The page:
Thursday, September 22, 2016

Sing Sweet Nightingale (The Dream War Saga, #1) by Erica Cameron

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Mariella Teagen hasn't spoken a word in four years.

She pledged her voice to Orane, the man she loves—someone she only sees in her dreams. Each night, she escapes to Paradise, the world Orane created for her, and she sings for him. Mariella never believed she could stay in Paradise longer than a night, but two weeks before her eighteenth birthday, Orane hints that she may be able to stay forever.

Hudson Vincent made a pledge to never fight again.

Calease, the creature who created his dream world, swore that giving up violence would protect Hudson. But when his vow caused the death of his little brother, Hudson turned his grief on Calease and destroyed the dream world. The battle left him with new abilities and disturbing visions of a silent girl in grave danger—Mariella.

Now, Hudson is fighting to save Mariella's life while she fights to give it away. And he must find a way to show her Orane’s true intentions before she is lost to Paradise forever.

* * *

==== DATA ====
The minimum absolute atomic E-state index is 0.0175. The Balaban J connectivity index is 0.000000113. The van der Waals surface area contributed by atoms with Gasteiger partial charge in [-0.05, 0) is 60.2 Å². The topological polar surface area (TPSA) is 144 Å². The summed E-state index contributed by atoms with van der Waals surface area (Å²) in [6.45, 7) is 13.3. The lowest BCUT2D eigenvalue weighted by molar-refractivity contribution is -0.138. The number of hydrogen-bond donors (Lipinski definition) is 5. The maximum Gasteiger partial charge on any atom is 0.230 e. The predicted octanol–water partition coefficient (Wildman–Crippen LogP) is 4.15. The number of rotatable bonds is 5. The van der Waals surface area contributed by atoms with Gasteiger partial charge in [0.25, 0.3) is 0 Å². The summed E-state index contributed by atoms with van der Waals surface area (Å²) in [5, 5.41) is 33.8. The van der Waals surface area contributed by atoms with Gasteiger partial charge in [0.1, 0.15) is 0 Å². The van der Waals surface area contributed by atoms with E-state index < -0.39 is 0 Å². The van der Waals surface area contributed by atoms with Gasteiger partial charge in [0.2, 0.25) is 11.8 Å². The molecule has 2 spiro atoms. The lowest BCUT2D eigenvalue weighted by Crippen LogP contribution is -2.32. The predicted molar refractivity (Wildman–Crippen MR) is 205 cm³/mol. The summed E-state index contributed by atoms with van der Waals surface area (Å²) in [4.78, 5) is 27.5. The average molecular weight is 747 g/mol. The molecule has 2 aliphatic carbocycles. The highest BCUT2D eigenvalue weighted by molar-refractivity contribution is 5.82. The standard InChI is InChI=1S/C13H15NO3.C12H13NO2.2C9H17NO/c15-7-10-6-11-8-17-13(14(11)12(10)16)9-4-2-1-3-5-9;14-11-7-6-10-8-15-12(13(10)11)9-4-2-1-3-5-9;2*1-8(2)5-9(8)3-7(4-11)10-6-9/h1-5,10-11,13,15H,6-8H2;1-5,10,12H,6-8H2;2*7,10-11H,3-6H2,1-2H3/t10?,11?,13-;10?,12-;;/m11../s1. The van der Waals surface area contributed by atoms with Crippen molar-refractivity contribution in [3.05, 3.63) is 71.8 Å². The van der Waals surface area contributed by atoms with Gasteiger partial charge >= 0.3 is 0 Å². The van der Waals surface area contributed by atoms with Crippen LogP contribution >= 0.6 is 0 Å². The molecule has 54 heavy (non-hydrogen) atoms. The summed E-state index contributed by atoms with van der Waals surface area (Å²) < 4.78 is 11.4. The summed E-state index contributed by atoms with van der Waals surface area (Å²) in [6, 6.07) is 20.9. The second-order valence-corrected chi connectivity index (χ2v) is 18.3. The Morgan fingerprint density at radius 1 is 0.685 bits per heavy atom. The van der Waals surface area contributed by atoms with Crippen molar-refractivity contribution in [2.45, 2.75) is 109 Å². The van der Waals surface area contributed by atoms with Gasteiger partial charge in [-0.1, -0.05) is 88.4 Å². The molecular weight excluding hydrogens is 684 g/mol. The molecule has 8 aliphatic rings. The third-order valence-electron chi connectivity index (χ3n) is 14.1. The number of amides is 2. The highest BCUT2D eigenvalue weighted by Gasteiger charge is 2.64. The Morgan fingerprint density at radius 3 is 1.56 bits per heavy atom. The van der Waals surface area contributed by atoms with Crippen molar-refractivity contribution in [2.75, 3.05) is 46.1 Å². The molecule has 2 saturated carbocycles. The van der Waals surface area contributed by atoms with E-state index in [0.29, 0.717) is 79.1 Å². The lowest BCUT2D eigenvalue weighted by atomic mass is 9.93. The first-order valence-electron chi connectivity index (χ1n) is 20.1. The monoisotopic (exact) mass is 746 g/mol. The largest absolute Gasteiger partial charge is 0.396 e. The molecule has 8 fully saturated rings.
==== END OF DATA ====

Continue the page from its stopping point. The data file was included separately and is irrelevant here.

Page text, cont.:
This was a hard one for me to rate. On the one hand, there were things about it a really liked, and on the other...there was Mariella. Yup. I hated an entire character, which almost never happens to me. I mean, I guess by the last chapter she was ok, not so bad, but for the rest of the book.... Here's the thing about her, she's been made to believe that she was miserable growing up and sad and lonely all the time when in fact she wasn't. This is a good premise, and with this knowledge I can see why she'd buy into Oran's whole spiel, not to mention the fact she's known him for pretty much ever. BUT that's not expressed until more than halfway through the book, so for the first half of the book she just comes off selfish and whinny and I couldn't even bring myself to feel bad for her. Honestly, I wanted her to get killed or whatever at the end just so Hudson could move onto someone else. That's how annoying and arrogant she was. I feel like if we'd gotten more about how she had this entire horrible fabricated childhood it would have been different, but because it came too late in the game it couldn't change my opinion of her. It's sort of like what happened to her with Oran. I'd spent so much time by them believing she was awful that I couldn't believe that she wasn't once I was told. There were moments where she'd get angry with her parents for not noticing she was trying to communicate with them through their scrabble game. Only, she's the one who decided not to speak. Ever. She has no right to get mad at them for not recognizing she's attempting to use a different form of communication, especially when we already know they had to twist her arm just to get her to learn sign language and spend time with them. She also thinks about how she doesn't want to hurt them and feels bad for it, but doesn't once feel guilty over the fact she's planning on leaving and never coming back.